But Friedkin, as he was, always remained a director of space and movement, not of people. For him, humans were places and figures in frames, although he knew how to dig deep into those figures and invoke their sweat so that his films could give in to disarray (Friedkin’s preferred mode). His characters in Sorcerer aren’t fully formed, per-se, but their characterization as everyday humans in a pulverizing experience is trenchant nonetheless. We don’t know them and they don’t develop, but it doesn’t matter because the filmmaking sympathizes with them and gets under their skin, negotiating the tactility of the pain of everyday life for these four men who would choose to risk their lives in unholy conditions. It is experiential filmmaking in other words, filmmaking where the directing and editing forces the characters’ emotions upon us so that it doesn’t matter if we actually learn what is going on in the characters’ minds. The pain, the temptation, the anxiety, are all ingrained in our minds by Friedkin’s shot selections that the experience of the characters is alive and feeling anyway.
Sorcerer is not a masterpiece of character development then, but it is a sterling slice of characterization; if the characters don’t grow in any meaningful way, that is because Friedkin is primarily interested, like Clouzot was, in how the desperation of their conditions and their needs to make ends meet denies their very ability to grow at all, or even to boast things like “characterization”. They have become everyday machines for the capitalist monstrosity. It is fitting then that Friedkin’s film unfolds with bulleting, machine-like efficiency, clipping forward with no room for character growth precisely because there is no room for growth in the lives of these characters. His film is a brutal beast trapping them with its edits just as they are trapped in the corporate incisions into their everyday lives.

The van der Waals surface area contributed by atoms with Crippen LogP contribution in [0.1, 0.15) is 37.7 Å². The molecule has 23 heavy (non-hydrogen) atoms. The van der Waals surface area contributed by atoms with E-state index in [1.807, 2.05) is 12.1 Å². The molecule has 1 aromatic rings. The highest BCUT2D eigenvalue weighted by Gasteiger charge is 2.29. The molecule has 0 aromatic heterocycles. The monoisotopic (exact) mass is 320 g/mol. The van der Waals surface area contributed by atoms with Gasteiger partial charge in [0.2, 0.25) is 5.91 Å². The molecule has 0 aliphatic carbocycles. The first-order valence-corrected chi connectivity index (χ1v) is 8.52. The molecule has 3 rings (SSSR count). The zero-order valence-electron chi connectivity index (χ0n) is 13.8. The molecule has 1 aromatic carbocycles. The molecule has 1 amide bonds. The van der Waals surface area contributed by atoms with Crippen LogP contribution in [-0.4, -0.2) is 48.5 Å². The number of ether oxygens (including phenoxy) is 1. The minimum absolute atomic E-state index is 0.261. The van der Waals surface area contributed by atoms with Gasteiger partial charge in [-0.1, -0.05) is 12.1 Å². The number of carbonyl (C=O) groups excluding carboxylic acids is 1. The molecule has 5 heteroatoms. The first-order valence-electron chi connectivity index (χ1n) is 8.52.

Nonetheless, I must confess that Friedkin’s habits as a director are more fitted to the second half of the picture than the first, and his attempts at building a muckraking epic for the modern world are left wandering under his somewhat overzealous commitment to a one-note sort of “this is realism, this is sadness” depiction of poverty that was not new in 1977 and is no more inspired now. Handheld cameras and grainy filmaking convey realism and grit, but not much else. During these early portions, the only thing that adds a layer of hypnotic, hyperbolic magic to the piece is the cryptic Tangerine Dream score (one of their earliest on the eventual path to film music royalty). That, and the oddly alien cinematography from Dick Bush, who sometimes films the otherworld of the jungle with a high-contrast green that exudes so much charisma that the beauty of the Amazon becomes a false image, an obviously fake green that resembles the dreams of the main characters more than the actual look of the place.